Digitizing the Collection
The majority of paper items were scanned by the Library's ITS Digital Scan Lab. An uncompressed TIFF scan of the original archival item with no compression was made. High resolution scans were made in color, with a few exceptions, at 24 bits-per-pixel and 300 dpi using the Phase-one FX camera. Derivative Truecolor images were made from the TIFF files by Library of Congress Network Development staff. The digital images online are jpeg images (quality level 80) in 5 sizes with an average compression ratio of 10:1 (the compression ratios may vary slightly depending on the size of the derivative).
Audio files are available as MP3 files or as RealMedia streaming files. The files were made from original source materials including recorded discs (78s and lps), tapes, and compact discs.
Discs - Discs were played on professional-quality Technics turntables, every effort being made to use the optimum stylus and playback speed. The signal went through a pre-amp and onto DAT. Sound was transferred from DAT to computer and saved as WAV files at 44.1K/16-Bit. The EQ was adjusted with Sound Forge 5.0, usually by cutting high-end frequencies with no musical content (This varies from disc-to disc). The files were then de-clicked, amplified, and beginnings and ends faded using Cool-Edit Pro 1.0. The derivative files were generated using Sound Forge 5.0., the MP3s at 96K, the RealMedia files at 56K.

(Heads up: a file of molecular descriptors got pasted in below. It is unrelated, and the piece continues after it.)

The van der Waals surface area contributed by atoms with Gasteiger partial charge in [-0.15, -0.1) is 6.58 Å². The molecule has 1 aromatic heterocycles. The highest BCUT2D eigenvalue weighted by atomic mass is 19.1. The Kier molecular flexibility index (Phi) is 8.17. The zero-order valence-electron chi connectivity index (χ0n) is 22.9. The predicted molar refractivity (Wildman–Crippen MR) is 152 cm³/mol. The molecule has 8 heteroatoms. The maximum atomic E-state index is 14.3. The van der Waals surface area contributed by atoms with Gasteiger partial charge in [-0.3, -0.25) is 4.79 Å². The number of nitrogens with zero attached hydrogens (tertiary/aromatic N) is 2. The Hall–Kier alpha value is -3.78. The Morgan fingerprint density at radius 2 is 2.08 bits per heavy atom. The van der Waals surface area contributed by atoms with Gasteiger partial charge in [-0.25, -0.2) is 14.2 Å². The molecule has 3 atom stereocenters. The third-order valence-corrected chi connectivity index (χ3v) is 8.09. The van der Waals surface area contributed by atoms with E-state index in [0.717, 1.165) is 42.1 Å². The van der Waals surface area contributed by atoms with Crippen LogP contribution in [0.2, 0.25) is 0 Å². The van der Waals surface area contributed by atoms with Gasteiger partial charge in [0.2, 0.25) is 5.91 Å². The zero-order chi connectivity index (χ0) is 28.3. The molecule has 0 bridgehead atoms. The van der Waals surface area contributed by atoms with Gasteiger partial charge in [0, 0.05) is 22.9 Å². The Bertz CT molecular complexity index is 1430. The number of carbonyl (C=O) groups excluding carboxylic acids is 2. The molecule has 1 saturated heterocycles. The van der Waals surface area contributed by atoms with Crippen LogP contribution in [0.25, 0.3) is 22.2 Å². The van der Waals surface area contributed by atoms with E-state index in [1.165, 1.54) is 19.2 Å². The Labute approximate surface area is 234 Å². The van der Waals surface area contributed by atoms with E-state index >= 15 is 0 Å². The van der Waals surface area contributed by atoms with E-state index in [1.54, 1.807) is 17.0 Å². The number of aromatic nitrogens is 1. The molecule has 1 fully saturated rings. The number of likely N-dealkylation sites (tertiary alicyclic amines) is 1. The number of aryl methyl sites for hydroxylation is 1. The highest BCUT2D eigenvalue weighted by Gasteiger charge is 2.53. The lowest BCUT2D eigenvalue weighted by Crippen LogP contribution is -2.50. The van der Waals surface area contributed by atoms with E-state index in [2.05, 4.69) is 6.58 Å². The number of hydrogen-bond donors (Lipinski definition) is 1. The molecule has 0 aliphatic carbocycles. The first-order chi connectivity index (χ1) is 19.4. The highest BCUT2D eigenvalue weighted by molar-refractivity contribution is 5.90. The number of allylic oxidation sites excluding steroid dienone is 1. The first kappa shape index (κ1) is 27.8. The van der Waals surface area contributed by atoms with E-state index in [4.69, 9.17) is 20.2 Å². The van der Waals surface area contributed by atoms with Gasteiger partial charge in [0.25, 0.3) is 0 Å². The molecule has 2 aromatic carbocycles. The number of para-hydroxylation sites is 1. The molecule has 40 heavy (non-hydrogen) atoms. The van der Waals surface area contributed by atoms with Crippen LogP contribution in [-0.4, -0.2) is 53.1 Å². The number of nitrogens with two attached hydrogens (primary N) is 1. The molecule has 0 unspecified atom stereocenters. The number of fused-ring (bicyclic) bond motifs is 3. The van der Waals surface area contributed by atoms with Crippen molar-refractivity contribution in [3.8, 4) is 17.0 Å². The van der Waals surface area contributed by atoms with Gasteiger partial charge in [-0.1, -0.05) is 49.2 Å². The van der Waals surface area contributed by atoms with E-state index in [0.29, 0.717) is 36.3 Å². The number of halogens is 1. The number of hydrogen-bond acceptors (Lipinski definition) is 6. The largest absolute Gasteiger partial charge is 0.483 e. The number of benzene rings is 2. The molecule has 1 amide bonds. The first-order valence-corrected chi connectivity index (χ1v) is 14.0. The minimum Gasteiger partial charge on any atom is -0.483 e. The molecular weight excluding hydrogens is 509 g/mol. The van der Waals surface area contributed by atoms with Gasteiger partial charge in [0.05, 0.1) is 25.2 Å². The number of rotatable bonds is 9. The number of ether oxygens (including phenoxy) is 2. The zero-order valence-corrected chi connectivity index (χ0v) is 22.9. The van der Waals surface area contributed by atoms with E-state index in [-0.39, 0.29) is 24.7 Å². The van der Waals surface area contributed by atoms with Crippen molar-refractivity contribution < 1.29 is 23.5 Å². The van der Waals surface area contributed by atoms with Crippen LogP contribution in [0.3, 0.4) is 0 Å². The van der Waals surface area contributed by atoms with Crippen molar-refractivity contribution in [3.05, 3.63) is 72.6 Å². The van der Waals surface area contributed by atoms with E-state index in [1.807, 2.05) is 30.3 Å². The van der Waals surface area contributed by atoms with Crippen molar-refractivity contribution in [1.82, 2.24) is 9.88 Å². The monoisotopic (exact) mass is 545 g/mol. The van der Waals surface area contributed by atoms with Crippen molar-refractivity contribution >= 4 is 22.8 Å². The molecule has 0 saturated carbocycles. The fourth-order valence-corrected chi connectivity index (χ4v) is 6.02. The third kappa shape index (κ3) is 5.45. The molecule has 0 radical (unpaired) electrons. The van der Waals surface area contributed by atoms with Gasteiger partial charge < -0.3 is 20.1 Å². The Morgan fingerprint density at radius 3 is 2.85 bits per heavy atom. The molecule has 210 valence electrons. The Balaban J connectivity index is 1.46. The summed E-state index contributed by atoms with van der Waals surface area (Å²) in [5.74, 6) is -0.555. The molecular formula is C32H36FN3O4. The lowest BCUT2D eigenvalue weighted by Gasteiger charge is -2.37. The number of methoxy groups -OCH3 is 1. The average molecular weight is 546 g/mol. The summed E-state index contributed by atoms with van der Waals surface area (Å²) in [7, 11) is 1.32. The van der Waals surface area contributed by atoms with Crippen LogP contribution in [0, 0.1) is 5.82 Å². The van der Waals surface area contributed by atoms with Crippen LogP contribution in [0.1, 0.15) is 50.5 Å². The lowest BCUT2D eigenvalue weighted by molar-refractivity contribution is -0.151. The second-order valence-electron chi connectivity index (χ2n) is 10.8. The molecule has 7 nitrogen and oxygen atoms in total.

Some discs did not track completely with one playback. Various methods were employed to capture all the sound, and the performance was reconstructed in the digital domain, usually with Sound Forge 5.0. On some early discs, playback speed was inconsistent. To the extent that this could not be compensated for by adjustments during playback, Diamond Cut Millennium Edition was used to achieve a more consistent pitch.
Tapes - Tapes were played from high-quality Studer tape-decks directly to DAT. The rest of the process is similar to disc transfers, except that de-clicking was seldom needed.
CDs - CD tracks were ripped using Sound Forge 5.0. Amplification, edits, and fades were also performed with Sound Forge.